building a hot list

My initial plan reflected a hot list of happening spaces and connected people. A great resource for building a list is the Phone Book, a solid listing of artist-run spaces and initiatives produced annually by Chicago artist-run gallery threewalls. In Canada, a comprehensive guide is the Directory of Artist-Run Centres published through Réseau Art Actuel by the Quebec-based regional association Le Regroupment des centres d’artistes autogeres du Quebec.

Time permitted a cursory drift through only a select number of regions, with this short review presenting a snapshot of three cities in the Mid West: Minneapolis/St Paul, Chicago and Detroit. In this edition I focus on Chicago.

chicago

My interest in exploring the USA was first ignited when I came across the Chicago-based venture Incubate. Describing itself as a research institute, the central thrust of Incubate is to explore new approaches to arts administration and funding, and to approach art administration much like a creative practice. Incubate is perhaps best known for Sunday Soup, a food-based micro-grant program which involves groups (artists or community) presenting short projects they want funded to a crowd who dine on soup cooked by volunteers. Audiences then vote on their favourite, with the winning project getting all the proceeds from the door. This concept has expanded internationally, and in January this year included Sydney’s favourite ARI, The Red Rattler, hosting one at their Marrickville venue.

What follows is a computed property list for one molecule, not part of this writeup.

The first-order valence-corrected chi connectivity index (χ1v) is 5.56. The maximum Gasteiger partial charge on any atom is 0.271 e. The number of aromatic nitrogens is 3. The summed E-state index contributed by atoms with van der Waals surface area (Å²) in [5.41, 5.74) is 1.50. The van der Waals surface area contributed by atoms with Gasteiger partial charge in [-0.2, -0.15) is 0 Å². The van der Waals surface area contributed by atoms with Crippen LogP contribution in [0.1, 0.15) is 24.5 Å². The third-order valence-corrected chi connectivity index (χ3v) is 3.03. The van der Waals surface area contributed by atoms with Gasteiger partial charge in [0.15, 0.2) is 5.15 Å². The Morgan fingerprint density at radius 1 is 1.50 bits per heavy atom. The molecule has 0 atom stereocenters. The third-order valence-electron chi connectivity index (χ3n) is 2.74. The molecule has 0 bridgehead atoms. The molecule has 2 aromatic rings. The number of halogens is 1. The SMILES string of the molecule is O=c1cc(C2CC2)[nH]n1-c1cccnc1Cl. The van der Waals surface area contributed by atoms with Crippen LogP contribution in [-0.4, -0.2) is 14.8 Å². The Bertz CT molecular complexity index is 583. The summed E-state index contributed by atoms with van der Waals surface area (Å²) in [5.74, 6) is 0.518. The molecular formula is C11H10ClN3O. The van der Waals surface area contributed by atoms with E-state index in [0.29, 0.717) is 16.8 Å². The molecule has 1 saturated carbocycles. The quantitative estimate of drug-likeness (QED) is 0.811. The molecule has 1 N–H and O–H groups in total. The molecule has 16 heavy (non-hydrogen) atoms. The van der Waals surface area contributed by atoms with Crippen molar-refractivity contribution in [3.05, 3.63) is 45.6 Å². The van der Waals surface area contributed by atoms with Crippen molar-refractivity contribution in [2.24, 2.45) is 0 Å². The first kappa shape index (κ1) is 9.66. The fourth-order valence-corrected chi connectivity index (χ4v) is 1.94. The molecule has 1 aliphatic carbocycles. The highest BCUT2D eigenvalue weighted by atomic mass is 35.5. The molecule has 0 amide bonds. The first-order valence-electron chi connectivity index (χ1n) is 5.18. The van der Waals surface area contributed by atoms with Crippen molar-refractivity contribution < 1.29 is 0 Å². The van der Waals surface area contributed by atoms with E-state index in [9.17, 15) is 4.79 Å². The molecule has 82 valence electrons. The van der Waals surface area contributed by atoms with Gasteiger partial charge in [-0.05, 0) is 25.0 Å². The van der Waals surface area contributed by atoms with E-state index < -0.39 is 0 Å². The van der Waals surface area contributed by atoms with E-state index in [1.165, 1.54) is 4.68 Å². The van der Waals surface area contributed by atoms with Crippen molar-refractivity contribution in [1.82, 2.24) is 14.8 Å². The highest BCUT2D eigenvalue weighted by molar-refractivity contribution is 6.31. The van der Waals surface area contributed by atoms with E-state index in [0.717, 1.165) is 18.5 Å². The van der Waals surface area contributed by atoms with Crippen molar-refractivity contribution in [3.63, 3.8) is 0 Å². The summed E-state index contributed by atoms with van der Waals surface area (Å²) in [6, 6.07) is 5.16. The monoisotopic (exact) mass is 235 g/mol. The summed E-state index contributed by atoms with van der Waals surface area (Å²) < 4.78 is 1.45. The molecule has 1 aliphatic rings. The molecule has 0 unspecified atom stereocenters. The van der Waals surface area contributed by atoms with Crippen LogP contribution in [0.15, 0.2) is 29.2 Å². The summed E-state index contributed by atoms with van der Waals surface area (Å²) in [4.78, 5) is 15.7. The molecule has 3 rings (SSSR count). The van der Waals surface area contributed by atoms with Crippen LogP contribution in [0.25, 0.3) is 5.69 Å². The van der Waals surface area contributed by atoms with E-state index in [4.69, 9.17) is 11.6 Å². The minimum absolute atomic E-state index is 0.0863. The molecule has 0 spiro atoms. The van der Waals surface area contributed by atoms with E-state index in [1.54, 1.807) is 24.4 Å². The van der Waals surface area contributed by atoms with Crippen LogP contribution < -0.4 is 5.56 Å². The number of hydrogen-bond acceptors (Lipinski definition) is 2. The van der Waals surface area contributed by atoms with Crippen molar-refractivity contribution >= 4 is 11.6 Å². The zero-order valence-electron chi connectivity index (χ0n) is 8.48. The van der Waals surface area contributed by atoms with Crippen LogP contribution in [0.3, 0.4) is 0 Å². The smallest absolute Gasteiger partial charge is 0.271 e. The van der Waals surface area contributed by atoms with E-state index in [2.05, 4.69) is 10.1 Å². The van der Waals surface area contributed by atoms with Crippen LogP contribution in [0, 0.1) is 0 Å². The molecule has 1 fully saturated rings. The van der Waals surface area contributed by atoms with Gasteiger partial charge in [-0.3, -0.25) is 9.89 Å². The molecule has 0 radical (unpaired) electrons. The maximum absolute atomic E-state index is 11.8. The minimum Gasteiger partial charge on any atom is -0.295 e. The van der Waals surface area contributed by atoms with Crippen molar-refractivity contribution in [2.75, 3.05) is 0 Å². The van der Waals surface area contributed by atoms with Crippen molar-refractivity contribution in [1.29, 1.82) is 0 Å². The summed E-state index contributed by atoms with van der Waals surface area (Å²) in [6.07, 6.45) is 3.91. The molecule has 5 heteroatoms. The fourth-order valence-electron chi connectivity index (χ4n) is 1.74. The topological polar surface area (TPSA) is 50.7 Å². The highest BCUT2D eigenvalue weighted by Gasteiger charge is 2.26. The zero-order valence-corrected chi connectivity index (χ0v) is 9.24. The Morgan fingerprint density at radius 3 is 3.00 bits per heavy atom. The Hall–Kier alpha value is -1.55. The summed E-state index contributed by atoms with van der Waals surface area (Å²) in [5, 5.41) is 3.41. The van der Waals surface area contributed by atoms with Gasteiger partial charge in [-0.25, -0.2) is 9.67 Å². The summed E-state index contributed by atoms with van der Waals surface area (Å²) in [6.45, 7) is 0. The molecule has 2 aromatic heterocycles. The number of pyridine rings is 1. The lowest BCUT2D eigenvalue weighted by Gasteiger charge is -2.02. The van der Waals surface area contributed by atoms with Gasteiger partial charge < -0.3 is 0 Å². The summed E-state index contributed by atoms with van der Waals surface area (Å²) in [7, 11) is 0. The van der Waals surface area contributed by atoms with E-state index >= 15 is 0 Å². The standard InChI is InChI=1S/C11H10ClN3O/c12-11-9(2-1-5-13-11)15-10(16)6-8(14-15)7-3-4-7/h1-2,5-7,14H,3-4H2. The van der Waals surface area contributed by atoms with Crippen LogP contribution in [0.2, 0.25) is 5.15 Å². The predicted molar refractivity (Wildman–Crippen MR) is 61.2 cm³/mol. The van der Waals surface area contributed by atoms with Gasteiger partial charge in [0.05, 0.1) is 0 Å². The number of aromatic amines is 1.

In Chicago, artist-run spaces are plentiful in a city of more than 10 million, and a large number are havens for post-MFA artists looking for alternatives to the art market. Threewalls, an artist-run space located amongst a cluster of galleries in the arts district of Chicago’s West Loop, mixes a number of clever strategies. Mimicking the increasingly popular Community Supported Agriculture (CSA) programs across America, threewalls produces a twice yearly art subscription service of locally produced work, which they call Community Supported Art. Perhaps because of this, they are the only artist-run space invited to be part of the Expo, a Chicago Art Fair, presumably to help grease the trapdoor for emerging talent into the art market. Along with the Phone Book and initiatives across North America, threewalls also organises an annual conference called Hand in Glove which brings together artists from all over the country to talk about new ways of doing things with administration and project management.